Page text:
Mapping Workplace-related Teachers’ Informal Learning: A Review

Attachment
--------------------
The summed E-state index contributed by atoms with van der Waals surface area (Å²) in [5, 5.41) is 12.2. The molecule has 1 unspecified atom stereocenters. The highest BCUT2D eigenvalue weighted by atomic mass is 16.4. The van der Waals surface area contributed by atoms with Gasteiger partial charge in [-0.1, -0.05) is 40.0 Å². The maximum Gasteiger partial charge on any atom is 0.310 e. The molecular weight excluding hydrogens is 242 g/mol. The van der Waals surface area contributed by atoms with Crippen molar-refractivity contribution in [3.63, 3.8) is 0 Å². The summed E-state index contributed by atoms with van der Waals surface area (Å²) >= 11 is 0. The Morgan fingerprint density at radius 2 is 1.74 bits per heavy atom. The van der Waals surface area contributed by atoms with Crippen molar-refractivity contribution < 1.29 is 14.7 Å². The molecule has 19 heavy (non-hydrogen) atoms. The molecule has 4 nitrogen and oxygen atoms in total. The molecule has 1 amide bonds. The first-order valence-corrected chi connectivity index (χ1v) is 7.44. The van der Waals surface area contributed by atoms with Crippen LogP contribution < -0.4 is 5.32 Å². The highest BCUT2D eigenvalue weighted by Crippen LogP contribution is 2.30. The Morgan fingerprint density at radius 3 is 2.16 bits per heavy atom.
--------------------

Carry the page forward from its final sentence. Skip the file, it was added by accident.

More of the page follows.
This article is based on the assumption that much of human learning is caught not taught (Davies, 1998). People oftentimes learn informally in the workplace without being aware of this complex process. However, though much learning is informal and tacit, there has been very little emprical research on teachers’ informal learning in the workplace. Much attention, on the other hand, has been, and is still, given to formal learning. The aim of this study is to shift researchers, educationalists and stakeholders’ attention from teachers’ formal and structured learning to teachers’ informal workplace learning. It should be acknowledged, however, that formal and informal learning should not be viewed as dichotomized and mutually exclusive. They should instead be viewed as a continuum, equally important and complementary. The present systematic review of the literature shows that teachers’ informal learning is inextricably linked to the workplace and that teachers’ informal learning outcomes are context-related, which indicates that the workplace is profoundly complex. The review also shows that research on teachers’ informal learning, though limited, is primarily qualitative. This study ends up by calling for more research on teachers’ informal learning that employs mixed methods design with larger sample sizes.